Helping The Elderly Cope With Incontinence
Some degree of incontinence is a very common problem for the elderly, and helping them cope with it can be a real challenge. But with the right information, you can help the older people in your life live full and satisfying lives despite the condition.
Coping with some degree of incontinence is simply a fact of life for most elderly people and for those who take care of them. Though the condition is difficult for both patient and caretaker, here are three simple steps that can make everything easier.
Step One: Understanding the Condition
Urinary incontinence, or difficulty controlling elimination, is a very common problem among older people. While incontinence can effect people of any age, it is most frequently seen in those over 60. Women are somewhat more prone to age-related incontinence than men, but it effects both genders.
Age-related incontinence is almost always a result of other conditions. Older women frequently experience incontinence because of weakened pelvic muscles or a thinning of the vaginal wall, and in older men it can be caused by an enlarged prostate gland. It is also a typical complication of conditions that lead to some degree of dementia, such as Parkinson's disease and Alzheimer's disease, and illnesses like urinary tract infections and diabetes can cause incontinence in both men and women.
Most commonly of all, simple lack of mobility can lead to incontinence problems. Older people who walk and move more slowly may just find it impossible to get to a toilet in time.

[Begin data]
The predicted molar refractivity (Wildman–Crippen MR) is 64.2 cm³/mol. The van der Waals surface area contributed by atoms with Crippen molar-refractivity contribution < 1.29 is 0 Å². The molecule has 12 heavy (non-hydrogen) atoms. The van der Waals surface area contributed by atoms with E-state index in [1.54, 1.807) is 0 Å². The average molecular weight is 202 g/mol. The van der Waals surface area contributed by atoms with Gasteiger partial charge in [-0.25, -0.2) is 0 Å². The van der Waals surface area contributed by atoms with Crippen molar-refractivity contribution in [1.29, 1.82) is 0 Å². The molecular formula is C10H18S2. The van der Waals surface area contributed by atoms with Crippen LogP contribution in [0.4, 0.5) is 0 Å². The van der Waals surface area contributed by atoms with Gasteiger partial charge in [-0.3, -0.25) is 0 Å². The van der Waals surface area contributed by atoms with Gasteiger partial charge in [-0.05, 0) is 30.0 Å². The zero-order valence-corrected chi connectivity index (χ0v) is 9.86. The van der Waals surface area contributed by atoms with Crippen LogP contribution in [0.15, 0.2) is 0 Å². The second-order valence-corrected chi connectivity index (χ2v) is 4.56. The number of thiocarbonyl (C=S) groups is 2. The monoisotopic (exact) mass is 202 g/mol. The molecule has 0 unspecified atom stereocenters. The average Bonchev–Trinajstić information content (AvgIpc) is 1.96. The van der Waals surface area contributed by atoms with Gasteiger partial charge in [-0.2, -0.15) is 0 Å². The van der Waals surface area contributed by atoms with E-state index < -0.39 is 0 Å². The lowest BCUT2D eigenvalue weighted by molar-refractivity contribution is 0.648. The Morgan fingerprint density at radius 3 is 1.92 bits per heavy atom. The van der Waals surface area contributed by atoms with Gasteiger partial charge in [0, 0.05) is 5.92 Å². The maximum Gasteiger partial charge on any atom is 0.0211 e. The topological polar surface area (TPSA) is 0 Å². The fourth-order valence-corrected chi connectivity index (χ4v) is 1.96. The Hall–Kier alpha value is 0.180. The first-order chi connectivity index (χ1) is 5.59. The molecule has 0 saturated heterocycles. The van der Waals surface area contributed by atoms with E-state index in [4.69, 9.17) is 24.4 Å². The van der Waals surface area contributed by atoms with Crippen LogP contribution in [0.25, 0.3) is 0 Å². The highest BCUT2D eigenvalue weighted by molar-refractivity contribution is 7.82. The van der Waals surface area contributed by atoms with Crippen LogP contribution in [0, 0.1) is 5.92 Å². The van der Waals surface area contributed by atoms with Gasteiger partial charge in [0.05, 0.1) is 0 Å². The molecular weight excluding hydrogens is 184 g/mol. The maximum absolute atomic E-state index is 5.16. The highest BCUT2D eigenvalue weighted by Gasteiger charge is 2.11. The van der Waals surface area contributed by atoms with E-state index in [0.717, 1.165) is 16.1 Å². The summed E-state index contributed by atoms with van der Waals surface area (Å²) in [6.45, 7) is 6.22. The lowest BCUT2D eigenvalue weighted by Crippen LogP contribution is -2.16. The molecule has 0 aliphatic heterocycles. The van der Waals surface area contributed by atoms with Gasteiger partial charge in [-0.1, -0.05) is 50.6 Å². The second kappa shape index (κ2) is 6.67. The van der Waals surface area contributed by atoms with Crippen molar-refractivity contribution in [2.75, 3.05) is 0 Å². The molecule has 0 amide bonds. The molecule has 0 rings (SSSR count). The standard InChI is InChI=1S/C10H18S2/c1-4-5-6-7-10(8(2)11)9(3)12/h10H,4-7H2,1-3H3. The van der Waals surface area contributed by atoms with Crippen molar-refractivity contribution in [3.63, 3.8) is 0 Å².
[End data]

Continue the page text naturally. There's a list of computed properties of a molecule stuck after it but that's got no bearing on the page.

Incontinence episodes are rarely a cause for major medical concern, but should be discussed with the older person's physician.
Step Two: Eliminating Embarrassment and Defusing Denial
For most elderly people, incontinence is an extremely embarrassing and distressing condition. The inability to control elimination or just not being able to get to the bathroom fast enough can make them feel helpless and out of control, and a sense of shame and self-doubt can seriously erode their feelings of personal dignity and self esteem.
Most older people will initially reject the idea that they are incontinent and may be upset or angered by the suggestion that they need special clothing or incontinence products. Many will deny that they have a problem and will try to avoid embarrassment by limiting activities and social interactions, which can lead to depression and isolation.
As a caretaker, your attitude is of utmost importance in helping the older person come to terms with whatever level of incontinence he or she experiences. One of the most important things you can do is to treat incontinence as simply a common medical condition that can be managed, maintaining a calm, patient, good-humored and accepting attitude when accidents occur. This will go a long way toward helping the older person maintain a sense of personal dignity, which in turn will make it easier for them to cooperate with your efforts to assist them.
Step Three: Knowing What Options Are Available
The days when incontinence care was an embarrassing, hidden, 'make do' situation are long past. Basic incontinence care products are now readily available in just about every grocery, drug, and discount store, and an amazing variety of specialty products are available online.
Doing some simple research to find out which products are the most suitable, convenient, and cost effective for your older person can make your job as a caretaker much easier.
Source: Free Articles from ArticlesFactory.com
Written by: RA Butters